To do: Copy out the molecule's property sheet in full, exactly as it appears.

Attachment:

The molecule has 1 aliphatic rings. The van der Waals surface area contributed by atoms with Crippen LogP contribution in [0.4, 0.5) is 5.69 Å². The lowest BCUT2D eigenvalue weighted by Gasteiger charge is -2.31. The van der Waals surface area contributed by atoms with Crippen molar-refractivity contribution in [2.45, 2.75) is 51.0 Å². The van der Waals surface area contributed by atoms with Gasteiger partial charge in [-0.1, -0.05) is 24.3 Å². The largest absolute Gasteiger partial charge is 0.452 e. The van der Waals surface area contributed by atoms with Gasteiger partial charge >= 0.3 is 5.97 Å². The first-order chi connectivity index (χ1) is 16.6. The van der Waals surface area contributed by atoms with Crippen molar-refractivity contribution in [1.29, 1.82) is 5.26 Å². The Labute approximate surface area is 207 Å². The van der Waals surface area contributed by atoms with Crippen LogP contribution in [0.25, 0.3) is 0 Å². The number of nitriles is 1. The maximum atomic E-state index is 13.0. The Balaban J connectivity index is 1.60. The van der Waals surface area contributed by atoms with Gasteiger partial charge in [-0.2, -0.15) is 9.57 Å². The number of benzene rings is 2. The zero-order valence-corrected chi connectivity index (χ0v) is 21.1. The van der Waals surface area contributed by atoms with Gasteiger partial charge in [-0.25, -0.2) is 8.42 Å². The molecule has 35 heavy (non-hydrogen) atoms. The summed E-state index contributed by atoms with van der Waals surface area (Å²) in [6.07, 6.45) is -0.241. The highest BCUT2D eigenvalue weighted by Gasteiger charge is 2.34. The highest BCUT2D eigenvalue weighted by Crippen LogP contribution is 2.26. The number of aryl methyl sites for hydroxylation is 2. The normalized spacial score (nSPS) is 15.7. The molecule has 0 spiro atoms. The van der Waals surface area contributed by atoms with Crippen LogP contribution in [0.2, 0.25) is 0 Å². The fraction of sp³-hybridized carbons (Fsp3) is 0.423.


The molecule has 1 aliphatic rings. The van der Waals surface area contributed by atoms with Crippen LogP contribution in [0.4, 0.5) is 5.69 Å². The lowest BCUT2D eigenvalue weighted by Gasteiger charge is -2.31. The van der Waals surface area contributed by atoms with Crippen molar-refractivity contribution in [2.45, 2.75) is 51.0 Å². The van der Waals surface area contributed by atoms with Gasteiger partial charge in [-0.1, -0.05) is 24.3 Å². The largest absolute Gasteiger partial charge is 0.452 e. The van der Waals surface area contributed by atoms with Gasteiger partial charge >= 0.3 is 5.97 Å². The first-order chi connectivity index (χ1) is 16.6. The van der Waals surface area contributed by atoms with Crippen molar-refractivity contribution in [1.29, 1.82) is 5.26 Å². The Labute approximate surface area is 207 Å². The van der Waals surface area contributed by atoms with Crippen LogP contribution in [0.25, 0.3) is 0 Å². The number of nitriles is 1. The maximum atomic E-state index is 13.0. The Balaban J connectivity index is 1.60. The van der Waals surface area contributed by atoms with Gasteiger partial charge in [-0.2, -0.15) is 9.57 Å². The number of benzene rings is 2. The zero-order valence-corrected chi connectivity index (χ0v) is 21.1. The van der Waals surface area contributed by atoms with Gasteiger partial charge in [-0.25, -0.2) is 8.42 Å². The molecule has 35 heavy (non-hydrogen) atoms. The summed E-state index contributed by atoms with van der Waals surface area (Å²) in [6.07, 6.45) is -0.241. The highest BCUT2D eigenvalue weighted by Gasteiger charge is 2.34. The highest BCUT2D eigenvalue weighted by Crippen LogP contribution is 2.26. The number of aryl methyl sites for hydroxylation is 2. The normalized spacial score (nSPS) is 15.7. The molecule has 0 spiro atoms. The van der Waals surface area contributed by atoms with Crippen LogP contribution in [0.2, 0.25) is 0 Å². The fraction of sp³-hybridized carbons (Fsp3) is 0.423.